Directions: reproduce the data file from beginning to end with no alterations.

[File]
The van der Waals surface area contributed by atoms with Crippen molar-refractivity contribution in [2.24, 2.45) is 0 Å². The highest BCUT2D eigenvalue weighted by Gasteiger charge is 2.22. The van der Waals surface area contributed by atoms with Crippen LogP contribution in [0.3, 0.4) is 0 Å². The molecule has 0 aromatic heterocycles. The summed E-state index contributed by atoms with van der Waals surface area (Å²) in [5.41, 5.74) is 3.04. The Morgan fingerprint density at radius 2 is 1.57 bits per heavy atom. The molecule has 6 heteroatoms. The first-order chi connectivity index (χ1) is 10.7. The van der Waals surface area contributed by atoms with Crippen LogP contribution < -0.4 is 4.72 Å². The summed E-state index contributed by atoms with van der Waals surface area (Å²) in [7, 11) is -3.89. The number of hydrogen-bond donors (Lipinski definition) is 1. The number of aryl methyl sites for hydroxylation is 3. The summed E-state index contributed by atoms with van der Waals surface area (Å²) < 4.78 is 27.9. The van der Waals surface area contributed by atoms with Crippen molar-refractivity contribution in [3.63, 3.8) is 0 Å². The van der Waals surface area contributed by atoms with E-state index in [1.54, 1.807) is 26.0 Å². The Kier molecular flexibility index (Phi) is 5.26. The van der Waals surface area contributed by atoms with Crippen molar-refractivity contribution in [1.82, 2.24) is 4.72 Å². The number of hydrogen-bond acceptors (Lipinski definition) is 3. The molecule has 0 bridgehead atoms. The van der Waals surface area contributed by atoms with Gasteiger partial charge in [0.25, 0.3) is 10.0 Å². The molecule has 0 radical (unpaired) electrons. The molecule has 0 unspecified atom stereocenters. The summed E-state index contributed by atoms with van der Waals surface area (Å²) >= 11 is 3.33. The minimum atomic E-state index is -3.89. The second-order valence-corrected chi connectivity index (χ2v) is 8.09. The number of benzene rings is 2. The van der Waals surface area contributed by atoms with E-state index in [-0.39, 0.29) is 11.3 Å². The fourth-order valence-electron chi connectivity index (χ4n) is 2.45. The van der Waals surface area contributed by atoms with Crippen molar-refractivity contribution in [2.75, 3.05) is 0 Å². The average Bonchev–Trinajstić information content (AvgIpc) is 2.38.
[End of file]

The van der Waals surface area contributed by atoms with Crippen molar-refractivity contribution in [2.24, 2.45) is 0 Å². The highest BCUT2D eigenvalue weighted by Gasteiger charge is 2.22. The van der Waals surface area contributed by atoms with Crippen LogP contribution in [0.3, 0.4) is 0 Å². The molecule has 0 aromatic heterocycles. The summed E-state index contributed by atoms with van der Waals surface area (Å²) in [5.41, 5.74) is 3.04. The Morgan fingerprint density at radius 2 is 1.57 bits per heavy atom. The molecule has 6 heteroatoms. The first-order chi connectivity index (χ1) is 10.7. The van der Waals surface area contributed by atoms with Crippen LogP contribution < -0.4 is 4.72 Å². The summed E-state index contributed by atoms with van der Waals surface area (Å²) in [7, 11) is -3.89. The number of hydrogen-bond donors (Lipinski definition) is 1. The number of aryl methyl sites for hydroxylation is 3. The summed E-state index contributed by atoms with van der Waals surface area (Å²) < 4.78 is 27.9. The van der Waals surface area contributed by atoms with Crippen molar-refractivity contribution in [3.63, 3.8) is 0 Å². The van der Waals surface area contributed by atoms with E-state index in [1.54, 1.807) is 26.0 Å². The Kier molecular flexibility index (Phi) is 5.26. The van der Waals surface area contributed by atoms with Crippen molar-refractivity contribution in [1.82, 2.24) is 4.72 Å². The number of hydrogen-bond acceptors (Lipinski definition) is 3. The molecule has 0 bridgehead atoms. The van der Waals surface area contributed by atoms with Gasteiger partial charge in [0.25, 0.3) is 10.0 Å². The molecule has 0 radical (unpaired) electrons. The molecule has 0 unspecified atom stereocenters. The summed E-state index contributed by atoms with van der Waals surface area (Å²) >= 11 is 3.33. The minimum atomic E-state index is -3.89. The second-order valence-corrected chi connectivity index (χ2v) is 8.09. The number of benzene rings is 2. The van der Waals surface area contributed by atoms with E-state index in [-0.39, 0.29) is 11.3 Å². The fourth-order valence-electron chi connectivity index (χ4n) is 2.45. The van der Waals surface area contributed by atoms with Crippen molar-refractivity contribution in [2.75, 3.05) is 0 Å². The average Bonchev–Trinajstić information content (AvgIpc) is 2.38.